Inspiring Change

When you push people hard enough, they will push back, eventually.

Sometimes igniting a spark will result in a blazing fire, and that is exactly what happened back in December. The protests and demonstrations in Tunisia have inspired many others and have initiated a domino effect, spreading to Egypt, Yemen and Algeria.

Tunisians, sick and tired of the miring “unemployment, high food prices and government oppression” finally said enough is enough and spoke out loudly for the entire world to hear them.

In an important act of solidarity, “thousands of Tunisian police officers, army servicemembers and government workers rallied in the capital” along with their fellow countrymen and countrywomen. They are all uniting as citizens first, then telling their government they want change for a better life.

Egyptian citizens want change, too, and as they saw what was taking place in Tunisia, they, too, decided to take matters into their own hands since it was quite obvious their government was not going to enact the changes they seek.

“Income inequality has reached levels not before seen in Egypt’s modern history” while “at least 23 percent of the population lives under the poverty line,” while the corrupt police force continue to brutalize Egyptians.

Enough is enough. Egyptians are not asking for much. They want to start working in order to build a better life for themselves. They also want to see all cessation to the police corruption that is rampant throughout the country. Since their government has failed them, they are taking action and shouting out loudly, yet peacefully, to make sure they are heard.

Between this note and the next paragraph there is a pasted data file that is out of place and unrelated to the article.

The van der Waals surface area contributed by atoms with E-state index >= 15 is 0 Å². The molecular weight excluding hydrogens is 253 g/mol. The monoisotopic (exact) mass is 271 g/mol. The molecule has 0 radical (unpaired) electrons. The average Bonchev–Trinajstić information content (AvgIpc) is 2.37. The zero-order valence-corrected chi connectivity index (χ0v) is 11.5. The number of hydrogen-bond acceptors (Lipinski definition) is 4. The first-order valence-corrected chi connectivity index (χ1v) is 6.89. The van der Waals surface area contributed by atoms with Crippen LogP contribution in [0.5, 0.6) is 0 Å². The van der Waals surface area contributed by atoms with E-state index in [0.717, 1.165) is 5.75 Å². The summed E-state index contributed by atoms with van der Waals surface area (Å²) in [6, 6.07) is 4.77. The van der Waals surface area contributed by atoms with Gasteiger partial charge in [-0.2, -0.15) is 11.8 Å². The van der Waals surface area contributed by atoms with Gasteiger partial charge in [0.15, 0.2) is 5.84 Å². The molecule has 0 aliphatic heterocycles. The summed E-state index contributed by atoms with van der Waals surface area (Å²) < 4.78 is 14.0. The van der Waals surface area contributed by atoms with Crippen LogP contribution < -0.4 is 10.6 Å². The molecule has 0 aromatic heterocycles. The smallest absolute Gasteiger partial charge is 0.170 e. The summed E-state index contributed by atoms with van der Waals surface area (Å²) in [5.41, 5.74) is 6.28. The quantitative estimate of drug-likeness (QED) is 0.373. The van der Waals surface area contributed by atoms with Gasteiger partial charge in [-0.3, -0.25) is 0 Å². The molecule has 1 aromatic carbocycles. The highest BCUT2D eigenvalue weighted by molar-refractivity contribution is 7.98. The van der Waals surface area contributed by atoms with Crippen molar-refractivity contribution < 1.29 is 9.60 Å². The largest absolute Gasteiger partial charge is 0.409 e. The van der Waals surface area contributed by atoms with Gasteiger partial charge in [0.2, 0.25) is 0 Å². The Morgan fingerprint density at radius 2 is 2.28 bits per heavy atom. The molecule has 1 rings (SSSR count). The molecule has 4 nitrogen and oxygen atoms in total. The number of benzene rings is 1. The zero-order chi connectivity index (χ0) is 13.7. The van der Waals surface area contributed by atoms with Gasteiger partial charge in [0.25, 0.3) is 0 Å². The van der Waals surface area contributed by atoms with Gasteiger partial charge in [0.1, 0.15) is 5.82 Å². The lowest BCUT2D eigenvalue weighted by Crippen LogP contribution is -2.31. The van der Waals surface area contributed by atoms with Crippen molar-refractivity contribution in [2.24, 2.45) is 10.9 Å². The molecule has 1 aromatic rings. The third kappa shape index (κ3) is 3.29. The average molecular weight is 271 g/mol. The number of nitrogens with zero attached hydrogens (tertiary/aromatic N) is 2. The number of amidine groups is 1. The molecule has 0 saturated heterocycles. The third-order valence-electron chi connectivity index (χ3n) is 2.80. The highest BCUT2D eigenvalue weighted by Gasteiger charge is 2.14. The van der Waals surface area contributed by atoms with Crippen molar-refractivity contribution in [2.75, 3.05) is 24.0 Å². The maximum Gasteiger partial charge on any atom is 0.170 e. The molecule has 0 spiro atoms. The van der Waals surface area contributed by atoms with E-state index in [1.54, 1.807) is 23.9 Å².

Tunisia has not just inspired Egypt. Algerians and Yemenis are also demanding change from their governments. Update: It looks like the Egyptian protests have inspired Jordan, Yemen and Sudan.

What is the next country that will find inspiration and demand progressive, positive change from its  own government?

What we are seeing is fed-up people shouting vociferously not just so the world can hear them, but so their own governments can hear them. They are demanding basic rights: the right to work, the right for a better life, the right to change.

It is something I have not seen in my lifetime ever. I am amazed and awed at how these protests and demonstrations are all unfolding. Solidarity!

2 thoughts on “Inspiring Change

  1. The connection between bad economic situation and a desire for democratically elected government is still a bit hazy for me. Why do people associate democracy with better economic times? Is it that people have always had their issues with dictatorial governments but they didn’t want to speak up in good times but are more willing to protest when there is so little to lose (no jobs; no assets)? So is democracy an alternative because dictatorship didn’t work out? What happens after a democratically elected government come into power and it can’t deliver on jobs and lower food prices? I ask because we have a democratically elected government and our official unemployment rate is in the upper 9% and it’s somewhat more like in the mid-teens if we count discouraged workers and such.

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